SAN FRANCISCO — Today on International Women’s Day, the San Francisco Board of Supervisors unanimously supported Supervisor Connie Chan’s legislation to expand the ability of workers to demand flexible workplace scheduling in order to balance their caregiving responsibilities.
“This legislation is especially crucial to ensure an equitable recovery that balances the needs of both our workers and our employers,” said Supervisor Chan, “This is a moment for a paradigm shift as we need to create a sustainable workplace that is truly family friendly for San Francisco.”
“I am so thrilled that this legislation passed on International Women’s Day! While women are not the only caregivers, we are often reminded of the gender inequities of balancing work and caregiving. This ordinance codifies what employers are already doing to pivot towards flexibility so that we are able to sustain jobs and retain a diverse workforce that supports the needs of parents and other caregivers,” stated Supervisor Melgar
Key features of the updated policy include:
- Establishing a fair process for employees to work with employers in developing work arrangements to help with family caregiving
- Requiring employers to grant requests for modified work arrangements needed for family caregiving, including flexible or predictable scheduling, except in cases of undue hardship
- Extending these same rights to teleworking employees
- Expanding definition of care to include elderly family members other than parents
- Establishing penalties for violations to cover the cost of care
- Exempting small businesses with fewer than 20 employees
- Prioritizing outreach and education resources to help both workers and employers
While San Francisco has long understood that flexible workplace scheduling leads to greater worker productivity and satisfaction, more businesses are recognizing the positive impact for worker recruitment and retention, increased cost savings, and reduced absenteeism. Low-income workers and workers of color experience these positive effects even more strongly than higher wage earners.
“We’ve heard from working parents who have been forced out of their job or forced to forgo subsidized child care because their employer refused to let them adjust their schedule by even thirty minutes. These amendments recognize the importance of parents and family caregivers, by giving them the opportunity to collaborate with their employer to find accommodations that work for both sides.” said Katherine Wutchiett, Staff Attorney for the Work and Family Program at Legal Aid at Work.
“Passing this law is a win-win for our city! As an immigrant parent, I think about all the time in the past when I wouldn’t dare to ask my boss for a flexible schedule for when my daughter feels under the weather or has a field trip, and now I regret missing those opportunities. The passing of this updated policy today means more caregivers, especially women who oftentime are the main caregivers, can better balance between spending time with family and going to work, having more incentives to stay at a job that offers her flexibility. An employer and an employee is interdependent and we can only be successful when both are well. I look forward to seeing the city do extensive outreach so workers know their rights and bosses can implement this law,” said Yu Lian Luo, a worker member and Senior SRO organizer with Chinese Progressive Association.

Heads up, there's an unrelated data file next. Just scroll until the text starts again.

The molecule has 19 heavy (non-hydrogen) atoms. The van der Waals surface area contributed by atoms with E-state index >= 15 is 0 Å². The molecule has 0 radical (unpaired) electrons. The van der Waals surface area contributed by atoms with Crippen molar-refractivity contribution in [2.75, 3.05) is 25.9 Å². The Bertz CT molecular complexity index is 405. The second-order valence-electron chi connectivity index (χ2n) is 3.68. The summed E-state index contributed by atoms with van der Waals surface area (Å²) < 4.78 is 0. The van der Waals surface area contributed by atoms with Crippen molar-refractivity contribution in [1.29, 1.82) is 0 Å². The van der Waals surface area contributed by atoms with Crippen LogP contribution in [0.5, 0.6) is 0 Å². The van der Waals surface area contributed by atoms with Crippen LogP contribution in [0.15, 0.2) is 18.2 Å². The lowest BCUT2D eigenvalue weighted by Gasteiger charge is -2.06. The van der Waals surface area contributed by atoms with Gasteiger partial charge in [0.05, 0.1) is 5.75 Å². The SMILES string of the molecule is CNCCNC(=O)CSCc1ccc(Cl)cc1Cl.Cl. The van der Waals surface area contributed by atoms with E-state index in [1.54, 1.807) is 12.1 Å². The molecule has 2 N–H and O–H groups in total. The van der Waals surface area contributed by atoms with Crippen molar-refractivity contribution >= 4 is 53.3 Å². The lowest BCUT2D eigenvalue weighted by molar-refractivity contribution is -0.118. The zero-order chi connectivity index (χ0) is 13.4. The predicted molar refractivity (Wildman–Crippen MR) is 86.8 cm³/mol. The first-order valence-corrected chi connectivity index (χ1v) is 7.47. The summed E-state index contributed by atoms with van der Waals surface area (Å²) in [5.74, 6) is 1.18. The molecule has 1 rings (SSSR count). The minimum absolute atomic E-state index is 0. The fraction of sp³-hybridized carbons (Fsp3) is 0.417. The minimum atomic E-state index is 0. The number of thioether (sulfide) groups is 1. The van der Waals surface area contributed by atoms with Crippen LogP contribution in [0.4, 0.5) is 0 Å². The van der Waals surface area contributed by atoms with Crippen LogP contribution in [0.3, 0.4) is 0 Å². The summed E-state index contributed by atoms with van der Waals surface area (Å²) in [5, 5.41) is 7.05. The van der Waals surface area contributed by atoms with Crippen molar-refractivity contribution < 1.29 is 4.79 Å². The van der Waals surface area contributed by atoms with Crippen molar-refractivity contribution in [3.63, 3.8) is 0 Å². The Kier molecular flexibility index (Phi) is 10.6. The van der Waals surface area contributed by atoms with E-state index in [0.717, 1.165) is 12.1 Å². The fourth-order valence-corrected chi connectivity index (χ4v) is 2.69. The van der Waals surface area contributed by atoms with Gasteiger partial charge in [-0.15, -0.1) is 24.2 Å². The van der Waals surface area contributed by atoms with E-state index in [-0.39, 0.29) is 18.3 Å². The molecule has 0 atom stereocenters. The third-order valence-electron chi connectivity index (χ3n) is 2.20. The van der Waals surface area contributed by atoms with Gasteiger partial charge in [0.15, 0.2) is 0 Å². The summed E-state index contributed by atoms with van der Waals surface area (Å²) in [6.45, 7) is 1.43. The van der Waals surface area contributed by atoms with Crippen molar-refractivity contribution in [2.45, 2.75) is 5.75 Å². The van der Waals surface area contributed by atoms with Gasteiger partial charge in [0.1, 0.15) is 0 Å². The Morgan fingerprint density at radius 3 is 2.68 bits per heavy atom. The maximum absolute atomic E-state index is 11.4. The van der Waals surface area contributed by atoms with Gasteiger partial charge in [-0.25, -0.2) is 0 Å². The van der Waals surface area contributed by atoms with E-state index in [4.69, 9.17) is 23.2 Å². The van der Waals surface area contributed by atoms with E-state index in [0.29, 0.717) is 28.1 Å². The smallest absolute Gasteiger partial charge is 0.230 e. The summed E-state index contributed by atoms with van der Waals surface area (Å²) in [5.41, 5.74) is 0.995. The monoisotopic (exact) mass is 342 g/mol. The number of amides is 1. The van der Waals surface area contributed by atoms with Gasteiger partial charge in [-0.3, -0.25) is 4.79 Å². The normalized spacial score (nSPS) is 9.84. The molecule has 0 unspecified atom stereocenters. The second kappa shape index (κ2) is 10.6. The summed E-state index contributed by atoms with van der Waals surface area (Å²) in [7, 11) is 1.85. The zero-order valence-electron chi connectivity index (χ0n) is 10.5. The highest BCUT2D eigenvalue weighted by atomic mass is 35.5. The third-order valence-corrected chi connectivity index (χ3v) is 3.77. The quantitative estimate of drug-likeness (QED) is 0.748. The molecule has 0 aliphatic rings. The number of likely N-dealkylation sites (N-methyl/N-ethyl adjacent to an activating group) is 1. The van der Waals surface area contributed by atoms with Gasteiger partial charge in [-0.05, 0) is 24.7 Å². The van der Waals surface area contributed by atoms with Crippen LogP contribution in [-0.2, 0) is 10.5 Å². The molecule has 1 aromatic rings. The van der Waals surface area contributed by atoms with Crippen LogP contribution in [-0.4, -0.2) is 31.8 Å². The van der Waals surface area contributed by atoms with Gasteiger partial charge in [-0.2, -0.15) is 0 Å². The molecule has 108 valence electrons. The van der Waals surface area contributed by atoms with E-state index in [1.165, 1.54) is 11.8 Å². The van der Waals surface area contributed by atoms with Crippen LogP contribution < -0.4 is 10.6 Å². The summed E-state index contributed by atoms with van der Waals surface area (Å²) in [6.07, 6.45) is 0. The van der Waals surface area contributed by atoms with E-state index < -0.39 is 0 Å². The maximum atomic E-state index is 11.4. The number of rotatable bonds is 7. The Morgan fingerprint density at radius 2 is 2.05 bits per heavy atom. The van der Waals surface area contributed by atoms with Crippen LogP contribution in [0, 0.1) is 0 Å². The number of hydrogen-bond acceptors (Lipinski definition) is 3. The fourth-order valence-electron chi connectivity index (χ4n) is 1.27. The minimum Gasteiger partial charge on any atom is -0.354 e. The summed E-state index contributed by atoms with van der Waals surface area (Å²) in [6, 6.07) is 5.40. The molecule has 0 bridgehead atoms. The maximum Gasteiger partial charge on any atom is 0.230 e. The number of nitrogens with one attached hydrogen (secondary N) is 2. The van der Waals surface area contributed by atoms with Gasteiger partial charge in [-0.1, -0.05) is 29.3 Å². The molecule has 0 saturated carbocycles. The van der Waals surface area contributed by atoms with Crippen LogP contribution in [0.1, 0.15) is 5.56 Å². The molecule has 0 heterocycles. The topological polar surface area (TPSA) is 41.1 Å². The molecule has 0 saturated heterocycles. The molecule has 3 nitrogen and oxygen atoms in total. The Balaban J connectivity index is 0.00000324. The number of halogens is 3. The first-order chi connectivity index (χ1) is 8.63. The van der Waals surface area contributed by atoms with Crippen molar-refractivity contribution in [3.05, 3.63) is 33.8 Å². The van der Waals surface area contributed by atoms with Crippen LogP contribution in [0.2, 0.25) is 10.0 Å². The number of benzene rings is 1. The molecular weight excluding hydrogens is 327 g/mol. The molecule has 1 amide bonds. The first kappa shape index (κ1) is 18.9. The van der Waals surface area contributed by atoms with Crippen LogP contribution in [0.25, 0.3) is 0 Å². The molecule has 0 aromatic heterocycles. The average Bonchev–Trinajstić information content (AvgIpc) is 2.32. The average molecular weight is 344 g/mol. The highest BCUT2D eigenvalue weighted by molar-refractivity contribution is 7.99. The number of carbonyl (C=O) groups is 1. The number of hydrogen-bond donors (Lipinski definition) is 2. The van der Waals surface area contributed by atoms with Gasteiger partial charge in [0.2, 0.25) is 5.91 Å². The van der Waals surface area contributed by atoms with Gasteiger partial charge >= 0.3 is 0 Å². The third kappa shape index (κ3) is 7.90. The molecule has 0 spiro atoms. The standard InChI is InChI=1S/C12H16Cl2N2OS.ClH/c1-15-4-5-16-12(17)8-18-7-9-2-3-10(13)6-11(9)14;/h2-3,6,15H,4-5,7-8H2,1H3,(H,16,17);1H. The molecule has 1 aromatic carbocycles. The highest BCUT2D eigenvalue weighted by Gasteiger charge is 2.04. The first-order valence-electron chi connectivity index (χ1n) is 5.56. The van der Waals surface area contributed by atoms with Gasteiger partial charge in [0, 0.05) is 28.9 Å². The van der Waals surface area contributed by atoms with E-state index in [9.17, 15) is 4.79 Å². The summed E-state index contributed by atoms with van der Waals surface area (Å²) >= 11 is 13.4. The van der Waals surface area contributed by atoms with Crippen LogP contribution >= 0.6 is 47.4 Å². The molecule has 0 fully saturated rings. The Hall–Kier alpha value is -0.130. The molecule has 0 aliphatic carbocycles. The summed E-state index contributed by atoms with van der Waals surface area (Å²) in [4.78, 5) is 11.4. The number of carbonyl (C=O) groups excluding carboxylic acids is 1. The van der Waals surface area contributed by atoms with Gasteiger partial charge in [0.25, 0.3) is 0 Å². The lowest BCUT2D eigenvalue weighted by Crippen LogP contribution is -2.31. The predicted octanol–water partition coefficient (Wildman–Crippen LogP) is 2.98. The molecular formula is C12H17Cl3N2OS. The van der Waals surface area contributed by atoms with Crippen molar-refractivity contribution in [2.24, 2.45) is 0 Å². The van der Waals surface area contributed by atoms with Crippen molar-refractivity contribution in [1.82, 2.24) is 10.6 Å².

“Working women often bear the responsibility of both their regular work and caregiving, and women of color are more likely to work in lower-paying jobs with less access to child care,” said Supervisor Ronen. “I’m thrilled that this update to the Family Friendly Workplace Ordinance will help balance the playing field so working families of all income levels in San Francisco can thrive without having to choose between their jobs and their family’s health and well-being.”
The legislation was heard in the Youth, Young Adult and Families Committee in February and received a unanimous recommendation of support. It was first heard by the full Board of Supervisors at its March 1st meeting. The legislation is cosponsored by Supervisors Myrna Melgar, Hillary Ronen, Ahsha Safai, Aaron Peskin, Dean Preston, Gordon Mar, and Board President Shamann Walton.
After today’s final unanimous vote in support, Mayor London Breed has up to 10 days to affirm, return unsigned, or veto the legislation. The ordinance becomes effective 30 days days after either receiving the Mayor’s signature or a lapse of the 10-day period. The Office of Labor Standards Enforcement then has up to 90 days after the effective date to enact the legislation.
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Legal Aid at Work is a nonprofit legal services organization located in San Francisco. Legal Aid at Work’s Work and Family Program empowers workers who are parents, pregnant, family caregivers, or caring for their own health to access time off from work, paid leave, and other workplace accommodations through free legal advice, direct representation, and advocacy for systems change, in partnership with families, healthcare and social service providers, and government agencies.
The Chinese Progressive Association is a member of the Progressive Workers Alliance, an alliance of San Francisco low-wage worker organizations that brings together low-wage workers across race, ethnicity, language, and sector.